In 1824, young Charles was withdrawn from school and forced to work at a boot-blacking factory when his improvident father, accompanied by his mother and siblings, was sentenced to three months in a debtor's prison. Once they were released, Charles attended a private school for three years. The young man then became a solicitor's clerk, mastered shorthand, and before long was employed as a Parliamentary reporter. When he was in his early twenties, Dickens began to publish stories and sketches of London life in a variety of periodicals.

It was the publication of Pickwick Papers (1836-1837) that catapulted the twenty-five-year-old author to national renown. Dickens wrote with unequaled speed and often worked on several novels at a time, publishing them first in monthly installments and then as books. His early novels Oliver Twist (1837-1838), Nicholas Nickleby (1838-1839), The Old Curiosity Shop (1840-1841), and A Christmas Carol (1843) solidified his enormous, ongoing popularity. As Dickens matured, his social criticism became increasingly biting, his humor dark, and his view of poverty darker still. David Copperfield (1849-1850), Bleak House (1852-1853), Hard Times (1854), A Tale of Two Cities (1859), Great Expectations (1860-1861), and Our Mutual Friend (1864-1865) are the great works of his masterful and prolific period.

In 1858 Dickens's twenty-three-year marriage to Catherine Hogarth dissolved when he fell in love with Ellen Ternan, a young actress. The last years of his life were filled with intense activity: writing, managing amateur theatricals, and undertaking several reading tours that reinforced the public's favorable view of his work but took an enormous toll on his health. Working feverishly to the last, Dickens collapsed and died on June 8, 1870, leaving The Mystery of Edwin Drood uncompleted.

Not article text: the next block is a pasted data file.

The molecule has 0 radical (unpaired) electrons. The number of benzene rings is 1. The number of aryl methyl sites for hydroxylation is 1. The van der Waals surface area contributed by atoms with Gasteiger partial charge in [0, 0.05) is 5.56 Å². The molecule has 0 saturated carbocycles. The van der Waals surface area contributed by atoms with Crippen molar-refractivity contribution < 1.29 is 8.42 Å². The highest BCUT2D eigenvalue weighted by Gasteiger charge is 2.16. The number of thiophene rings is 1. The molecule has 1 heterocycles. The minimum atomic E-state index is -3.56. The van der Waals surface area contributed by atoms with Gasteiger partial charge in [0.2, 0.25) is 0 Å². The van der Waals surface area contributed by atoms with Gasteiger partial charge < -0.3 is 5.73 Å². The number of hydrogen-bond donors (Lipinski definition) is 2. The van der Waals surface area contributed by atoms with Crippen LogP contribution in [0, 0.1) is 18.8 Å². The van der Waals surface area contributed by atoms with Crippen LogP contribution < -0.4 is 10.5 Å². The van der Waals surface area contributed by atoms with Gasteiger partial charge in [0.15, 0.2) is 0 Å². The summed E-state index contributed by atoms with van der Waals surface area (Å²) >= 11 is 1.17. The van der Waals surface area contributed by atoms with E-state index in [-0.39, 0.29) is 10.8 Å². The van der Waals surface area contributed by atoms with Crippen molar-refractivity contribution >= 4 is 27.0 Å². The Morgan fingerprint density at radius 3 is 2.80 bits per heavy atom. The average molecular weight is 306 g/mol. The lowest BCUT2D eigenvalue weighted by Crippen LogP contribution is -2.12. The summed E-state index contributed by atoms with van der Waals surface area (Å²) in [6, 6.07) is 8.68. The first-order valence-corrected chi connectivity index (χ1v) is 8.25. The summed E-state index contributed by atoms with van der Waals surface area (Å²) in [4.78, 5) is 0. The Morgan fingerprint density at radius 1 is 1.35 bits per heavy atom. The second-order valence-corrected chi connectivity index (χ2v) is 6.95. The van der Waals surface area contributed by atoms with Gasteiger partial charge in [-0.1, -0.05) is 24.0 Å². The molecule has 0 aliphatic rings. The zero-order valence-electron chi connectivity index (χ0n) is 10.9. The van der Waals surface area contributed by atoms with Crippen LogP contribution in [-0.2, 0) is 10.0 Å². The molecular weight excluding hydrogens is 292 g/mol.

Author biography from the Barnes & Noble Classics edition of David Copperfield.

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    1. Also Known As:
      Charles John Huffam Dickens (full name) "Boz" (pen name)
    1. Date of Birth:
      February 7, 1812
    2. Place of Birth:
      Portsmouth, England
    1. Date of Death:
      June 18, 1870
    2. Place of Death:
      Gad's Hill, Kent, England

Foreword

1. Many of Dickens’s contemporaries thought the world of eccentrics depicted in Our Mutual Friend went too far. Do you think this conceit got away from Dickens, or did he have a purpose?

2. Henry James, in his review of Our Mutual Friend in The Nation, says “In all Mr. Dickens's stories, the reader has been called upon . . . to accept a certain number of figures or creatures of pure fancy. . . . He was, moreover, always repaid for his concession by a peculiar beauty or power in these exceptional characters. But he is now expected to make the same concession with a very inadequate reward.” Does Dickens offer little reward?

3. Do you think Dickens originally meant to have Boffin have a change of heart?

4. Some scholars characterize Dickens’s work as giving a voice to the masses that, in his society, were never heard. Is this true of his Jewish characters? Consider the character of Riah and the role he plays in Our Mutual Friend. Do you think Dickens was anti-Semitic?